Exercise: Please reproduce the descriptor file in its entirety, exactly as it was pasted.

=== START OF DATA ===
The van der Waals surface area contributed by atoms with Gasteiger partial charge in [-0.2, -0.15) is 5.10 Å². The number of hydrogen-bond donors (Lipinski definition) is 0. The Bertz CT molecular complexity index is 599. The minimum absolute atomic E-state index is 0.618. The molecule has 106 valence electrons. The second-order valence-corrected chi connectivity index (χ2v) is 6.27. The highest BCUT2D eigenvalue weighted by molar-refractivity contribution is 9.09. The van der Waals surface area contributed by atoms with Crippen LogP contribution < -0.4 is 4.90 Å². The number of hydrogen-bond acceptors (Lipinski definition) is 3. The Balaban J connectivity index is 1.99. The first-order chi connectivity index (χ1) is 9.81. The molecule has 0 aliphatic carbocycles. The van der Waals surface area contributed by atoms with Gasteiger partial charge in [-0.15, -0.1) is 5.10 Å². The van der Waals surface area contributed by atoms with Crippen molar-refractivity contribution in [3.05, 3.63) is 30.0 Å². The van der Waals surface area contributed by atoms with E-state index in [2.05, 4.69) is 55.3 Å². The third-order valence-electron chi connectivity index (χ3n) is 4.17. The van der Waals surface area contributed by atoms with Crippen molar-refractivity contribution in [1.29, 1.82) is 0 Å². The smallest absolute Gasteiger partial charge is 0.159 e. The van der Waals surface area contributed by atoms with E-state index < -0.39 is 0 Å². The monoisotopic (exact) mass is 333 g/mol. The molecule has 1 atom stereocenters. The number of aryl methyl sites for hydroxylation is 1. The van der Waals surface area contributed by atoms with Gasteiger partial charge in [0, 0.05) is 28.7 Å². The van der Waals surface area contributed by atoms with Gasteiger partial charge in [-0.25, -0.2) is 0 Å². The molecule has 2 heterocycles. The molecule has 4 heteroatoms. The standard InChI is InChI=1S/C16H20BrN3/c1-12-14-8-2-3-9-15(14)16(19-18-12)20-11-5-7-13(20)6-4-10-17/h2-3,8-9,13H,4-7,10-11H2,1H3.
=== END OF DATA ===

The van der Waals surface area contributed by atoms with Gasteiger partial charge in [-0.2, -0.15) is 5.10 Å². The number of hydrogen-bond donors (Lipinski definition) is 0. The Bertz CT molecular complexity index is 599. The minimum absolute atomic E-state index is 0.618. The molecule has 106 valence electrons. The second-order valence-corrected chi connectivity index (χ2v) is 6.27. The highest BCUT2D eigenvalue weighted by molar-refractivity contribution is 9.09. The van der Waals surface area contributed by atoms with Crippen LogP contribution < -0.4 is 4.90 Å². The number of hydrogen-bond acceptors (Lipinski definition) is 3. The Balaban J connectivity index is 1.99. The first-order chi connectivity index (χ1) is 9.81. The molecule has 0 aliphatic carbocycles. The van der Waals surface area contributed by atoms with Gasteiger partial charge in [-0.15, -0.1) is 5.10 Å². The van der Waals surface area contributed by atoms with Crippen molar-refractivity contribution in [3.05, 3.63) is 30.0 Å². The van der Waals surface area contributed by atoms with E-state index in [2.05, 4.69) is 55.3 Å². The third-order valence-electron chi connectivity index (χ3n) is 4.17. The van der Waals surface area contributed by atoms with Crippen molar-refractivity contribution in [1.29, 1.82) is 0 Å². The smallest absolute Gasteiger partial charge is 0.159 e. The van der Waals surface area contributed by atoms with E-state index < -0.39 is 0 Å². The monoisotopic (exact) mass is 333 g/mol. The molecule has 1 atom stereocenters. The number of aryl methyl sites for hydroxylation is 1. The van der Waals surface area contributed by atoms with Gasteiger partial charge in [0, 0.05) is 28.7 Å². The van der Waals surface area contributed by atoms with Gasteiger partial charge in [-0.25, -0.2) is 0 Å². The molecule has 2 heterocycles. The molecule has 4 heteroatoms. The standard InChI is InChI=1S/C16H20BrN3/c1-12-14-8-2-3-9-15(14)16(19-18-12)20-11-5-7-13(20)6-4-10-17/h2-3,8-9,13H,4-7,10-11H2,1H3.